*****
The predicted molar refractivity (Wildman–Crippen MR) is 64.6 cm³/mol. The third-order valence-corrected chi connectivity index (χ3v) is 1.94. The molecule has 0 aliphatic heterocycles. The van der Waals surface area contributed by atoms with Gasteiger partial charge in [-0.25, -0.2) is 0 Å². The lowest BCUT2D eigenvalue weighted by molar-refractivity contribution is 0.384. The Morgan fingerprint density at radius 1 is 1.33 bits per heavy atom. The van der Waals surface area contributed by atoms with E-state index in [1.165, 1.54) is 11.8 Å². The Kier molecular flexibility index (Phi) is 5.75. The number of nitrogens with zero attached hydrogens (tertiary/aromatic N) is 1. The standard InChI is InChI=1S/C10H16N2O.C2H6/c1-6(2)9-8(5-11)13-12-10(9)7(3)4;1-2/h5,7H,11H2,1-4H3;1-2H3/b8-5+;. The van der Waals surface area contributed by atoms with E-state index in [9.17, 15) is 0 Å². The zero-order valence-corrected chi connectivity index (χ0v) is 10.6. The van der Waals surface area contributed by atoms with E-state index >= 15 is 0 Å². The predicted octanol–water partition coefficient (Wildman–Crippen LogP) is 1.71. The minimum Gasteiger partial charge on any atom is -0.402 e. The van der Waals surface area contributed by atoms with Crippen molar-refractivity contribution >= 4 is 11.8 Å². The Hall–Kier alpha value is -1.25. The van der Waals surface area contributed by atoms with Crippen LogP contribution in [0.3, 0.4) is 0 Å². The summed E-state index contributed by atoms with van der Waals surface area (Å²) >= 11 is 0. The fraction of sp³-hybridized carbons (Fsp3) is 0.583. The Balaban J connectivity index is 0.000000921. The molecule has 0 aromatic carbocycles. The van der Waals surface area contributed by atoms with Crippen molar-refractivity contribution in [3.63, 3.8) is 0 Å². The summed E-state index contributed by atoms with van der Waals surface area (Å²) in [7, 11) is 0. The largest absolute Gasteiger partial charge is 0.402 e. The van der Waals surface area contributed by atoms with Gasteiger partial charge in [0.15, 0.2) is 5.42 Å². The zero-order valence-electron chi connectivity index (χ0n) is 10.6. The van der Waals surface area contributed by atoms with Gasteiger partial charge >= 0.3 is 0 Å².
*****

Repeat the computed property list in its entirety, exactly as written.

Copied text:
The predicted molar refractivity (Wildman–Crippen MR) is 64.6 cm³/mol. The third-order valence-corrected chi connectivity index (χ3v) is 1.94. The molecule has 0 aliphatic heterocycles. The van der Waals surface area contributed by atoms with Gasteiger partial charge in [-0.25, -0.2) is 0 Å². The lowest BCUT2D eigenvalue weighted by molar-refractivity contribution is 0.384. The Morgan fingerprint density at radius 1 is 1.33 bits per heavy atom. The van der Waals surface area contributed by atoms with E-state index in [1.165, 1.54) is 11.8 Å². The Kier molecular flexibility index (Phi) is 5.75. The number of nitrogens with zero attached hydrogens (tertiary/aromatic N) is 1. The standard InChI is InChI=1S/C10H16N2O.C2H6/c1-6(2)9-8(5-11)13-12-10(9)7(3)4;1-2/h5,7H,11H2,1-4H3;1-2H3/b8-5+;. The van der Waals surface area contributed by atoms with E-state index in [9.17, 15) is 0 Å². The zero-order valence-corrected chi connectivity index (χ0v) is 10.6. The van der Waals surface area contributed by atoms with E-state index >= 15 is 0 Å². The predicted octanol–water partition coefficient (Wildman–Crippen LogP) is 1.71. The minimum Gasteiger partial charge on any atom is -0.402 e. The van der Waals surface area contributed by atoms with Crippen molar-refractivity contribution >= 4 is 11.8 Å². The Hall–Kier alpha value is -1.25. The van der Waals surface area contributed by atoms with Crippen LogP contribution in [0.3, 0.4) is 0 Å². The summed E-state index contributed by atoms with van der Waals surface area (Å²) >= 11 is 0. The fraction of sp³-hybridized carbons (Fsp3) is 0.583. The Balaban J connectivity index is 0.000000921. The molecule has 0 aromatic carbocycles. The van der Waals surface area contributed by atoms with Crippen molar-refractivity contribution in [3.63, 3.8) is 0 Å². The summed E-state index contributed by atoms with van der Waals surface area (Å²) in [7, 11) is 0. The largest absolute Gasteiger partial charge is 0.402 e. The van der Waals surface area contributed by atoms with Gasteiger partial charge in [0.15, 0.2) is 5.42 Å². The zero-order valence-electron chi connectivity index (χ0n) is 10.6. The van der Waals surface area contributed by atoms with Gasteiger partial charge >= 0.3 is 0 Å².